I think there is enough evidence to be sure that the Richard Burson who was born in 1642 and had twelve children baptised at St Marys, Shipton under Wychwood, is the same individual who later lived at High Cogges and died in 1725, having made his will four years earlier. However, there are one or two caveats. The first concerns the baptism of a daughter Sarah (my ancestor) which I think I have settled above, Even if the baptism of 1689 is not correct, we know that Richard did indeed have a daughter of that name who married John Flexney in 1723. Secondly, I cannot find a marriage for Richard and his wife Jane anywhere in Oxfordshire or Gloucestershire, and neither can I find a burial for either of them, although assuredly Richard had died prior to July 1725 when probate of his will was granted to his son, William. One final interesting point is the age at which several of Richard’s daughters married – Ann at 38, Mary at 32, Sarah at 34 and Alice at 33. For the time, this is surprisingly older than the norm.
I have at several times mentioned Jane Hanks, the granddaughter of Richard Burson. She was born at Lyneham in 1710 and baptised at Shipton on July 23rd.
Following her father’s death in 1711 her mother, Ann remarried and Jane and her younger brother, William (born posthumously) lived in the household of her step-father, William Roach, an “Ale Draper” (an archaic expression for a publican) of Cogges. It may well be that Ann moved into her father’s house at Cogges in the first place and that was how she met her new husband. Jane, who had recieved a bequest of £5 in her grandfather’s will (a considerable sum in this context as her mother Ann only recieved 1/-) married Thomas Harwood at St Marys, Witney on August 28, 1732 when, as we have seen she was living at Cogges. The family seem to have settled in Witney and had ten children baptised at St Marys, the youngest being Hannah in 1756. Jane was left another £5 in the will of her uncle George following his death in 1760. George had also left £5 to a nephew of his, Edward Flexney, who was the youngest son of his sister, Sarah and John Flexney. So Jane Harwood and Edward Flexney were first cousins. It is interesting that Hannah Harwood was to marry a Richard Flexney in 1778 and although on the Licence and in the register of St Marys, Richard describes himself as “of Newbury”, I have always assumed he was the son of Edward, born in 1756 and baptised in 1759 (the family previously being Quakers). It would seem odd that someone from Newbury would marry a Witney girl without a strong connection between the families – there were no Flexneys in the Newbury area at the time – and the fact that Richard and Hannah might be cousins adds weight to the theory that Richard was indeed the son of Edward Flexney.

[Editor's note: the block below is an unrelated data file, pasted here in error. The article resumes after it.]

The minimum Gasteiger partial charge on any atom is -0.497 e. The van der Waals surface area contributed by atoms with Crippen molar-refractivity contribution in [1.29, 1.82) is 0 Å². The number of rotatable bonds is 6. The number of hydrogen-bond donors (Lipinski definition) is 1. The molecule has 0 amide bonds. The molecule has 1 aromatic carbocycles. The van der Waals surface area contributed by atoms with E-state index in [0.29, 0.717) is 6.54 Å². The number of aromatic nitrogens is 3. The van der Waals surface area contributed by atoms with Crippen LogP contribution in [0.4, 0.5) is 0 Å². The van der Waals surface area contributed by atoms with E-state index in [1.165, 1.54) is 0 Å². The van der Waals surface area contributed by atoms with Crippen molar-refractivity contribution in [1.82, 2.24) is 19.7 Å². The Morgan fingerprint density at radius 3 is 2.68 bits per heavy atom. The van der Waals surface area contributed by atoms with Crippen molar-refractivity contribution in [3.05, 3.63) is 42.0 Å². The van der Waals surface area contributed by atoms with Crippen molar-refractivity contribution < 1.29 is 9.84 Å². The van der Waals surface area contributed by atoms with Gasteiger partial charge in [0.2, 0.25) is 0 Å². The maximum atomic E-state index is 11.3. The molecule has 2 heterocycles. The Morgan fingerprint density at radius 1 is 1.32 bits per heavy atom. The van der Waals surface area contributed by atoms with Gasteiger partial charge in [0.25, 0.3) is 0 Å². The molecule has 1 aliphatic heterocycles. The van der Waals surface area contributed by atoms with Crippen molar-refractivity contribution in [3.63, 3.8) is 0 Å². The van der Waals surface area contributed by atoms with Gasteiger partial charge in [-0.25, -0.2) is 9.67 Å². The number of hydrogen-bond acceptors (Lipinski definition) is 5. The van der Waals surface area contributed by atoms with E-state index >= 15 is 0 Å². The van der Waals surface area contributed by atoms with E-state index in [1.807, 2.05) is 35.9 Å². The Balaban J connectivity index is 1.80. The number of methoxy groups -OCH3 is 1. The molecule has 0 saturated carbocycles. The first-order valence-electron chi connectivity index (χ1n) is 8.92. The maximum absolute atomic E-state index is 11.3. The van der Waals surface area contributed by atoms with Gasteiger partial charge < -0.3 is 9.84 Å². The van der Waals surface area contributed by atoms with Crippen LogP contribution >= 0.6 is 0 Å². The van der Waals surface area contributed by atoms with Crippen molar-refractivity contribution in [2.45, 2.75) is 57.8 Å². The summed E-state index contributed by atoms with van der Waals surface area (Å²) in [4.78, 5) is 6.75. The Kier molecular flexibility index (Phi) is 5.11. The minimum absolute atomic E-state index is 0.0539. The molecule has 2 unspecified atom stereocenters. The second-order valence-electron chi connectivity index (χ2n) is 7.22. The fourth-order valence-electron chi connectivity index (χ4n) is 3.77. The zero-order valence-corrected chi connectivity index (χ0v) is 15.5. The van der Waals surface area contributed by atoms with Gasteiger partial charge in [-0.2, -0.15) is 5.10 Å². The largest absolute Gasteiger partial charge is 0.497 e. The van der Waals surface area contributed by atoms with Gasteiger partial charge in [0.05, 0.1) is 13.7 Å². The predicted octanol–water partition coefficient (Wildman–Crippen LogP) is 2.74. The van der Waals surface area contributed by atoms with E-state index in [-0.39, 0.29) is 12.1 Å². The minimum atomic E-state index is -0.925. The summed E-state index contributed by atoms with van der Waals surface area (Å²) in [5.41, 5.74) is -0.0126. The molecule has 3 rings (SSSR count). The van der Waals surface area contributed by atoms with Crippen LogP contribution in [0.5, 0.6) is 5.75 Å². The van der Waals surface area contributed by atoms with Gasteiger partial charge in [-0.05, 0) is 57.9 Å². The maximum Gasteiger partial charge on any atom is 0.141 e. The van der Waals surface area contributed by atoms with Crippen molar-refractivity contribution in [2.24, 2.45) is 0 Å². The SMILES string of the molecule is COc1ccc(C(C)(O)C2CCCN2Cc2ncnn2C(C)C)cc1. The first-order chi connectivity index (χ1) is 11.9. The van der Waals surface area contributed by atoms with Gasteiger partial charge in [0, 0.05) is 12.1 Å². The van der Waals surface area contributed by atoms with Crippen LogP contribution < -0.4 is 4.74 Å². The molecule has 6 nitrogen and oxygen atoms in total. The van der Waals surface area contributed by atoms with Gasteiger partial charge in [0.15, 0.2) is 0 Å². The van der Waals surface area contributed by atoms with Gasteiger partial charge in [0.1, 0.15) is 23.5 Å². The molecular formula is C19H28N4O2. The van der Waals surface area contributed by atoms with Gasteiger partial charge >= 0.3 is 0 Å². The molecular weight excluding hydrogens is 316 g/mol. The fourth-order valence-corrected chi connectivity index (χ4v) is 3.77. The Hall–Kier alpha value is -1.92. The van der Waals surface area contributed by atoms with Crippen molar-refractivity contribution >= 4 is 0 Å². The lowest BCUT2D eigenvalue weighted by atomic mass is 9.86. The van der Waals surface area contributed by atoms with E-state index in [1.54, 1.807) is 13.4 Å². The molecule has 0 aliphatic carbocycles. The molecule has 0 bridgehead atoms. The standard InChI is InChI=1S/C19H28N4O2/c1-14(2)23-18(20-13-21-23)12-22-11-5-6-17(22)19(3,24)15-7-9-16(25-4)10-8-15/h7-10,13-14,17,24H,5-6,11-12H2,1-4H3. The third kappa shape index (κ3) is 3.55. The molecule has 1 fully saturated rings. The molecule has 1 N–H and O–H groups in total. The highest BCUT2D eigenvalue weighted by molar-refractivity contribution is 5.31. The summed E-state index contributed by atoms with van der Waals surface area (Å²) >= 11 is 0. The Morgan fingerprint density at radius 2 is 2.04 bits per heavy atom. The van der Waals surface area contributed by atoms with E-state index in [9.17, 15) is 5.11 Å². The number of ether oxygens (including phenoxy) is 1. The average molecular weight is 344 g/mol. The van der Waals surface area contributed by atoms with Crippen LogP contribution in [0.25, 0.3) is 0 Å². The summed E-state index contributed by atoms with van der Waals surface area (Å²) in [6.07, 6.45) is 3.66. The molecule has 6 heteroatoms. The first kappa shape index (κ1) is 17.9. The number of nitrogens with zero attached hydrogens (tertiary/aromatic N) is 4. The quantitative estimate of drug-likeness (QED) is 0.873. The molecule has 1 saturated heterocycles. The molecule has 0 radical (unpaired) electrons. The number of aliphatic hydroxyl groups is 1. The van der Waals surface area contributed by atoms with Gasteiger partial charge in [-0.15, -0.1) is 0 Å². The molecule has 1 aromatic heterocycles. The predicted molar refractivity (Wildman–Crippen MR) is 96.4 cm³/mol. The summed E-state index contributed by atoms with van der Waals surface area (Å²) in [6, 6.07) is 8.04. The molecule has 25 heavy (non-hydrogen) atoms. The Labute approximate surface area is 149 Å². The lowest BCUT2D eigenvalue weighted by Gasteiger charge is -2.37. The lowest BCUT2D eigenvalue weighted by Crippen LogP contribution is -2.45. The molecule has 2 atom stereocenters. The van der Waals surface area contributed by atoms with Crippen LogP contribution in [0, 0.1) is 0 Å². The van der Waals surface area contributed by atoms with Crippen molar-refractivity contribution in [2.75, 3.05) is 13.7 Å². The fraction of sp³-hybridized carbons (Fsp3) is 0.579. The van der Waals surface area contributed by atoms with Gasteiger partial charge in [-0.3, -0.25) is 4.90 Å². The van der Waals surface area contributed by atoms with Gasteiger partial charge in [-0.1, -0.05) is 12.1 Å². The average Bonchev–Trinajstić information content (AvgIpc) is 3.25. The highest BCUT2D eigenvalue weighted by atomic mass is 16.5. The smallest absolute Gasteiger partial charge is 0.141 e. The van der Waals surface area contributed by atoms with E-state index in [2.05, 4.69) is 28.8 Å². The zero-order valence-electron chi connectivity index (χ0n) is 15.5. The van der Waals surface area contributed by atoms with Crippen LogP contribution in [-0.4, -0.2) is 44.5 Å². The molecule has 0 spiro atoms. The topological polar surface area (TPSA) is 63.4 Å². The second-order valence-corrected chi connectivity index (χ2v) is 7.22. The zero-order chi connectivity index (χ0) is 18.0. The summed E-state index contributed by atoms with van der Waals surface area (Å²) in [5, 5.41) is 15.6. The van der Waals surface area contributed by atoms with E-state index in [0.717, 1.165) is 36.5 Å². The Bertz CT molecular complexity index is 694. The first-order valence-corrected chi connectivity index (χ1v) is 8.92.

Document images courtesy of OFHS